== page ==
It's dog eat dog for online pet sellers

E-tailers continue to consolidate as, best known for its sock puppet, buys Petstore for its partnerships and fish

The dot-com consolidation continues with Tuesday’s announcement that will take over the business of The deal gives Petstore’s domain, trademarks, content customer list and live fish business, as well as its strategic relationships with and Safeway.

"By acquiring these key assets and strategic relationships we expect to reap the benefits of consolidation and thus strengthen our position as the online pet category leader," CEO Julie Wainwright said in a release.

The deal, expected to close by the end of the month, calls for to issue 5.8 million shares of its common stock and 5.8 million shares of redeemable nonvoting series A stock. It will get a $3m cash investment. president Michela English will join’s board of directors, and will get an exclusive one-year deal to sell pet products on Discovery’s site. will have a 24-month marketing deal with Safeway, where the online store will be promoted in the supermarkets and will carry Safeway’s Select pet food line in its online store.

The deal comes at an opportune time for, which has been better known for its sock puppet mascot than for its business. The company’s stock has been performing like a dog, dropping around 80 percent from its February IPO.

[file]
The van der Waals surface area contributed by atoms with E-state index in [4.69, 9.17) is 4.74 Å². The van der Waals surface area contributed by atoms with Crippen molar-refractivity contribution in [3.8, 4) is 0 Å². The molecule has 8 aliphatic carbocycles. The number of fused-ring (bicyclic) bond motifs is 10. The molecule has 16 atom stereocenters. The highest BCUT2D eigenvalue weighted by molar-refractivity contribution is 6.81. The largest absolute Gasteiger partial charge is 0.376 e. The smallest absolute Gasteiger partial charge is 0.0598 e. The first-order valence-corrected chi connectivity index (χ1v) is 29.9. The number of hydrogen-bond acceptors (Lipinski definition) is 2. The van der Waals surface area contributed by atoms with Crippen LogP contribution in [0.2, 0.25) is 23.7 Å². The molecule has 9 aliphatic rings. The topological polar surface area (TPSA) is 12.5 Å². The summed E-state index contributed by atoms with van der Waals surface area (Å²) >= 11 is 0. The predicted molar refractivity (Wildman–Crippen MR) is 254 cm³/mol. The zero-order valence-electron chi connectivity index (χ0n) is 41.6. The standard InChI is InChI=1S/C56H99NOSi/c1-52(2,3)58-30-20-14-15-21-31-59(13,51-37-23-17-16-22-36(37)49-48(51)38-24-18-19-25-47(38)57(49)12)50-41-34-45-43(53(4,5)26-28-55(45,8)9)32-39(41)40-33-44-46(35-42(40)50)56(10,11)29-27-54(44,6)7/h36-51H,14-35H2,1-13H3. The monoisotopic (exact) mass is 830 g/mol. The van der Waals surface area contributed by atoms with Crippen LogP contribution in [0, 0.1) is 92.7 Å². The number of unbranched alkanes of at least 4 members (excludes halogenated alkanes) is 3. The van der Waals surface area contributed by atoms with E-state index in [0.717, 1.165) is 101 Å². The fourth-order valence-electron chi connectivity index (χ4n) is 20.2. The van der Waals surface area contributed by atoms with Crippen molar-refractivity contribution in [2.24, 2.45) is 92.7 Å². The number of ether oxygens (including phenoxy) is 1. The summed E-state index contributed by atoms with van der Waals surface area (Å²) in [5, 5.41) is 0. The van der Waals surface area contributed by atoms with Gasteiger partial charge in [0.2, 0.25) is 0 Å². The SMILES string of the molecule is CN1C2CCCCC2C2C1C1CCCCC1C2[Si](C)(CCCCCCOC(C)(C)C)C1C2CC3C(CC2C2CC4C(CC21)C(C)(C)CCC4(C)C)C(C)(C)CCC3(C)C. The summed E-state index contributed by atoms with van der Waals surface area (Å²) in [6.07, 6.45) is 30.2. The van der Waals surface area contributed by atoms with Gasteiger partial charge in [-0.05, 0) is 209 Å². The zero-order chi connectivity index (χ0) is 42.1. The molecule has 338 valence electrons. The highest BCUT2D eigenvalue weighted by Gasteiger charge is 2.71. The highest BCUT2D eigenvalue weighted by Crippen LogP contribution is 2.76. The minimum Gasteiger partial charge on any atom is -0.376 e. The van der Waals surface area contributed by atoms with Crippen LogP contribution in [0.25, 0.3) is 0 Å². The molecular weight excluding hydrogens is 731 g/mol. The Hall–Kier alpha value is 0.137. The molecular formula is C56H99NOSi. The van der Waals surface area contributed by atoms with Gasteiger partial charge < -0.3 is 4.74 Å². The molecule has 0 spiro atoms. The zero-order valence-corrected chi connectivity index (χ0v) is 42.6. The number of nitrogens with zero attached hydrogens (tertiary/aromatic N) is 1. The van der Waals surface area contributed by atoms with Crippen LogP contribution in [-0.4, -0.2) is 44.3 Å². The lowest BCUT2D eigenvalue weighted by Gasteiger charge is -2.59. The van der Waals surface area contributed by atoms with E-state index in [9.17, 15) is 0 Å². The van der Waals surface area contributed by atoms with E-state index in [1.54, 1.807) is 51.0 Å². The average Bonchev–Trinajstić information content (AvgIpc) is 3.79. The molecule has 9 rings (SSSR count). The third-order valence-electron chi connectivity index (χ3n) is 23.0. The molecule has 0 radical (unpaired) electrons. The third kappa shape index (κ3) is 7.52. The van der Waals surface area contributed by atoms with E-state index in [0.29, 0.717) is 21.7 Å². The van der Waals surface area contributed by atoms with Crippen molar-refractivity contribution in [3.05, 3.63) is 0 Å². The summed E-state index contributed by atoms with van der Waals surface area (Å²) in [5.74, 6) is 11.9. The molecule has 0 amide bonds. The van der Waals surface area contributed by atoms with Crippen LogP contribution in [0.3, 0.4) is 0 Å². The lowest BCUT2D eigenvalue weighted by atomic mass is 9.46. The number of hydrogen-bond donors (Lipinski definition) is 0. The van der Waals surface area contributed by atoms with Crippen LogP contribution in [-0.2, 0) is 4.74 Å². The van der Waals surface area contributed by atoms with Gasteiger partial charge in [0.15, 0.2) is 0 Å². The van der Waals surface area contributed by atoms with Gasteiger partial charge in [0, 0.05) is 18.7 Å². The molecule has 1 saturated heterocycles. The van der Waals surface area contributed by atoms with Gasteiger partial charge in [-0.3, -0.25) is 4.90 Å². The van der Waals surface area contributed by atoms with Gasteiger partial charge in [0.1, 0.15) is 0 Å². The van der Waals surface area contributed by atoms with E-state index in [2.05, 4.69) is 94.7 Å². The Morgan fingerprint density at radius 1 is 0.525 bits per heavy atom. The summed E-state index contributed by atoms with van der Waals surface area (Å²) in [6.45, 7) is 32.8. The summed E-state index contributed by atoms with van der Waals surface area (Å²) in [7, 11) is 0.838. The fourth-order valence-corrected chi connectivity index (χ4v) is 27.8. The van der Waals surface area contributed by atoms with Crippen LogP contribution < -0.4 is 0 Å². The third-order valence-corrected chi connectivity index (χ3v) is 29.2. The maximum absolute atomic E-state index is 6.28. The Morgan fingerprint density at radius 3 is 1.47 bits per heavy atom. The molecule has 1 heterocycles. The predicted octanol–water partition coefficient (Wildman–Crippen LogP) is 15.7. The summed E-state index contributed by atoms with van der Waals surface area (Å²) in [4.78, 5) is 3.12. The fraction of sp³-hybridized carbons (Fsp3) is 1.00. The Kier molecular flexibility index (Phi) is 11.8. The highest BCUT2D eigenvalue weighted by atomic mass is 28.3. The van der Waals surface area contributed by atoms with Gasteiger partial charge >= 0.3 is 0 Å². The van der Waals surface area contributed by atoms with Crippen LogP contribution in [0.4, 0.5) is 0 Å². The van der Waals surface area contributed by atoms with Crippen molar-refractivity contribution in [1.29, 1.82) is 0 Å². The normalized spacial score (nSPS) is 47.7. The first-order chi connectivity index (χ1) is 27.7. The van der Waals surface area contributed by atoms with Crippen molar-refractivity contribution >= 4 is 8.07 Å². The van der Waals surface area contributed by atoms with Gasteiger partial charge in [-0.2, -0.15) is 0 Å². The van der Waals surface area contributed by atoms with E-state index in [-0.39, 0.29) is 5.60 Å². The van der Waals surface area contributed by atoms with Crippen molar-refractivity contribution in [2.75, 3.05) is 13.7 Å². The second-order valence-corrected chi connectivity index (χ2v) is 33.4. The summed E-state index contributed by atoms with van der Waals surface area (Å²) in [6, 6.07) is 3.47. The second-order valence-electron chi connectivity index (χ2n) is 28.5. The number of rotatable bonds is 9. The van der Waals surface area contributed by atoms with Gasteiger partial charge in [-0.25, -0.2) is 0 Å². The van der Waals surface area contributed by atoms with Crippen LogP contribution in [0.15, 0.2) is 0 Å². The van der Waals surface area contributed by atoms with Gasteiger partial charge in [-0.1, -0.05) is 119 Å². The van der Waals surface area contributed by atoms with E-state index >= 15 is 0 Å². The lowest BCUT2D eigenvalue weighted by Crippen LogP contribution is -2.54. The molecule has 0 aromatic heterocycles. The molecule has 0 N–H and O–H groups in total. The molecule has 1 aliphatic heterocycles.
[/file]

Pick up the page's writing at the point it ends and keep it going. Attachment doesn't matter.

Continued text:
Petstore hasn’t been faring much better. The firm announced last week that it was laying off workers. The online market for pet supplies has been incredibly tight, with several firms with similar names battling it out for a share.

There is probably space for one online company in the mass-market business, said Jupiter Communications analyst Ken Cassar.

"The fact is that there are five different pet sellers with similar names, selling the same product, at the same price, that get it to me at same time," he said. "If there's a pet site that targets my unique needs, whether it's as an urban pet owner or as a dog owner, they might have a better chance."

The problem is not unique to the pet arena. The e-commerce market has been strewn with bodies over the past few months, as firms with big dreams and little to no profits have burned through their cash and been unable to find new investment sources.

Yesterday, for instance, video-chain Hollywood Entertainment pulled the plug on its unit, saying that the e-commerce business just wasn’t paying off.

Other recent dot-com flops have included high-end sportswear retailer, Walt Disney-owned and business site

And said today that it will acquire the assets of, a Viacom-owned toy store that recently went out of business. hasn’t exactly been a slacker in the spending department, running through $59.6m in marketing over the last two quarters. But while the sock puppet has become something of a pop icon, the firm's losses have continued to mount, with recently declaring a first quarter loss of $39.1m, or $2.54 per share.

But the company says the acquisition should help it extend its reach without increasing its cash outlay.

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